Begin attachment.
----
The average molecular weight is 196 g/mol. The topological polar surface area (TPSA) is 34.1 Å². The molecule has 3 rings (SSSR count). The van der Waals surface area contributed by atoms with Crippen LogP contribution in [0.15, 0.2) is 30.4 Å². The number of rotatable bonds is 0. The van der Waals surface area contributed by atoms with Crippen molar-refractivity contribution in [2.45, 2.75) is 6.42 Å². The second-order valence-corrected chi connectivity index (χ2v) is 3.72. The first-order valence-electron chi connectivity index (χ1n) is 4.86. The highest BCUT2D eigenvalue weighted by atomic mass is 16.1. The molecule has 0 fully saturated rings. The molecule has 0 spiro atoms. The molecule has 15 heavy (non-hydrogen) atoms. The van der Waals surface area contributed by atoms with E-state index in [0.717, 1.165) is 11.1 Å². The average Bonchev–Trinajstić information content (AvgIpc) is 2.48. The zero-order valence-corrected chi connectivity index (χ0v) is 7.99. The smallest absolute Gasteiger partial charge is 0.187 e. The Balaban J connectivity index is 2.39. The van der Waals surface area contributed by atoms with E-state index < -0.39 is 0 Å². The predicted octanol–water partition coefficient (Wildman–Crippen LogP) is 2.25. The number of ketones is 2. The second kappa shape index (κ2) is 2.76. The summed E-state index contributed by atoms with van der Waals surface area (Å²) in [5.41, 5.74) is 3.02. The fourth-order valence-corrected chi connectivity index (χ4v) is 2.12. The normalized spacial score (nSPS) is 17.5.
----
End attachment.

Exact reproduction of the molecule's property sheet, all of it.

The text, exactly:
The average molecular weight is 196 g/mol. The topological polar surface area (TPSA) is 34.1 Å². The molecule has 3 rings (SSSR count). The van der Waals surface area contributed by atoms with Crippen LogP contribution in [0.15, 0.2) is 30.4 Å². The number of rotatable bonds is 0. The van der Waals surface area contributed by atoms with Crippen molar-refractivity contribution in [2.45, 2.75) is 6.42 Å². The second-order valence-corrected chi connectivity index (χ2v) is 3.72. The first-order valence-electron chi connectivity index (χ1n) is 4.86. The highest BCUT2D eigenvalue weighted by atomic mass is 16.1. The molecule has 0 fully saturated rings. The molecule has 0 spiro atoms. The molecule has 15 heavy (non-hydrogen) atoms. The van der Waals surface area contributed by atoms with E-state index in [0.717, 1.165) is 11.1 Å². The average Bonchev–Trinajstić information content (AvgIpc) is 2.48. The zero-order valence-corrected chi connectivity index (χ0v) is 7.99. The smallest absolute Gasteiger partial charge is 0.187 e. The Balaban J connectivity index is 2.39. The van der Waals surface area contributed by atoms with E-state index < -0.39 is 0 Å². The predicted octanol–water partition coefficient (Wildman–Crippen LogP) is 2.25. The number of ketones is 2. The second kappa shape index (κ2) is 2.76. The summed E-state index contributed by atoms with van der Waals surface area (Å²) in [5.41, 5.74) is 3.02. The fourth-order valence-corrected chi connectivity index (χ4v) is 2.12. The normalized spacial score (nSPS) is 17.5.